Clients often ask me how to be sure about a new product idea. “Is this the ‘right’ idea,” they ask? While there’s no sure thing, experience has taught me three lessons about how to get closer to certainty and lower the risk.
1. Have a Worthy “Why”
Is your idea worthy in the first place? Does it address a real human desire or need? The need could be a minor annoyance, a major human need, or a desire people don’t yet know they have (but is indicated by lifestyle trends). All these are good “Whys”. The need could be your own if you are an avid player in the category, or an educated “hunch” based on your court sense of the market (more on that later). Or you may recognize the opportunity by observing customers’ and end users’ current behavior, and comparing it to emerging lifestyle trends.
Steve Jobs liked to take long walks through Palo Alto and needed an easy way to listen to his wide-ranging musical tastes. So, he developed the iPod to improve on the lousy options existing at that time.
Herman Miller and designers Bill Stumpf and Don Chadwick had a hunch they could shake up the world of office seating with something that provided better ergonomics, was easier to use, and appealed to both interior designers and dot.com workers. So, they created the Aeron chair.
The creators of Skype recognized the global consumer’s need to communicate easily across borders without the high cost of available phone options.
Here’s a test: I’ve found that if you can craft a compelling story around your idea to illustrate its “Why”, then you’re more likely to have a winner. Try telling a story to illustrate the Why of your idea.
2. Test, Tweak, or Pivot
Testing ideas with customers is crucial. It’s also risky. Truly novel ideas often get negative marks from users simply because they’re unfamiliar. Herman Miller’s Aeron chair failed its initial customer testing. And sometimes testing reveals challenges and opportunities that you had not counted on. Jim Semick tells of testing features for video conferencing software and learning the biggest need was for a product that’s easy to budget for (one that doesn’t have a cost spike with high usage). So, they pivoted to what became GoToMeeting and its all-you-use pricing model.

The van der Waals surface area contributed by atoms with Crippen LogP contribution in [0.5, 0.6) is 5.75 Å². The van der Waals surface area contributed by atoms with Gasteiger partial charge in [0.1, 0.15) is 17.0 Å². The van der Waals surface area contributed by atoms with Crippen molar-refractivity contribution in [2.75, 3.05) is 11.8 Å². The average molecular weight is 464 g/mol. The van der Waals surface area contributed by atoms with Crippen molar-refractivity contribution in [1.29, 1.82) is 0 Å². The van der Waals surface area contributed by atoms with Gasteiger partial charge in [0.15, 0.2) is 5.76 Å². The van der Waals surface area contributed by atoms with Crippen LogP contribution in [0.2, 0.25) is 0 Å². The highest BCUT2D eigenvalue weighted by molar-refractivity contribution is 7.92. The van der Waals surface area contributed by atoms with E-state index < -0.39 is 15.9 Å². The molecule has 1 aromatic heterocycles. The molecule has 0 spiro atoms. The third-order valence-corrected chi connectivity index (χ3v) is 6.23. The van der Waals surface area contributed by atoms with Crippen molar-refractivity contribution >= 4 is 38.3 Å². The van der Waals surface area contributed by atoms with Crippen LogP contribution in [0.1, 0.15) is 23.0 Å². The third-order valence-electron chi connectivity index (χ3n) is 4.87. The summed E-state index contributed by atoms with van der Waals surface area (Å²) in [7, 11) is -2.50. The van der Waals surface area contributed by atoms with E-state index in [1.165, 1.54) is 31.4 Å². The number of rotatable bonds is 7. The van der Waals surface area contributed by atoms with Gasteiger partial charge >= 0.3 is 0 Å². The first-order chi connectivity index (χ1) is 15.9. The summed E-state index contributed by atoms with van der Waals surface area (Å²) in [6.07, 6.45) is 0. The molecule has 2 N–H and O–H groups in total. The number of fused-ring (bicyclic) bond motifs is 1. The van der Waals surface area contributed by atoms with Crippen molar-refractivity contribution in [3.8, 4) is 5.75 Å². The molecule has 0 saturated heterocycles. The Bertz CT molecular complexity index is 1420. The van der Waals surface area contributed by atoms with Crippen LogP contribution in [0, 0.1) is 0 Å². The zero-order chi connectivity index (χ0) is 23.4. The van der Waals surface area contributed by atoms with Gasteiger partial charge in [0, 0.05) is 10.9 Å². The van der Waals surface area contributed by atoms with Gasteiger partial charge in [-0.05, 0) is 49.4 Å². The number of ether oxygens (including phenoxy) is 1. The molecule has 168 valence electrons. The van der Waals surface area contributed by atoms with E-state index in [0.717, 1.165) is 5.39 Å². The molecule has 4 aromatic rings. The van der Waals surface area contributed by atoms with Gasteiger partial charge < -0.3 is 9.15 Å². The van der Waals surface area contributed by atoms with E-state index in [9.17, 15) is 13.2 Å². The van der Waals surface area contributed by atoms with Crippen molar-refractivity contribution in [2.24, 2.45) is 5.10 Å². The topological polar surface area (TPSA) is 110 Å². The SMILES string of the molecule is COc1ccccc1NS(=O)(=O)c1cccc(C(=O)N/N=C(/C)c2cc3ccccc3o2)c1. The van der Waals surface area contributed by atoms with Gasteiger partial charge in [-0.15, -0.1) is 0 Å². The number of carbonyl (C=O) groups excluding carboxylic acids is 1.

3. Trust an Educated Gut
In his book Blink, Malcolm Gladwell says we too often cloud our instincts with analysis. Moments of revelation that occur in the blink of an eye go unrecognized. He believes we all have the innate ability to make “gut” judgments based on limited information. The best basketball players, he notes, have “court sense,” allowing them to quickly take in everything around them on the court and make snap decisions. Brilliant generals have coup d’oeil, or “the power of the glance”—the ability to immediately make sense of the battlefield.
Bill Stumpf and I partnered on several design projects for Herman Miller. I noticed that Bill was an astute observer of people and the built environment–particularly furniture. He told me how the early concepts of his Aeron design were panned in market research, and that some people within the Herman Miller organization deemed the chair’s high cost a nonstarter. But Bill detected something in the research—passion. Customers were very vocal. They either loved the chair or they hated it, but no one was uninterested. Bill’s court sense, gut instinct, and perseverance, helped bring the chair to life and gave Herman Miller its most successful product ever.
Steve Jobs eschewed market research completely, preferring to rely on gut instinct and the opinions of his core team. But his gut—his court sense—came from a deep understanding of his end user. He and his team looked at a product category, discerned what they loved about it and what they hated about it. Then they destroyed what they hated and perfected what they love.
Make court sense work for you. Give yourself permission to explore ideas that rush into your mind unexpectedly—the ones you might be tempted to dismiss. With a powerful “Why” and the right kind of testing, your gut ideas just might be the winners.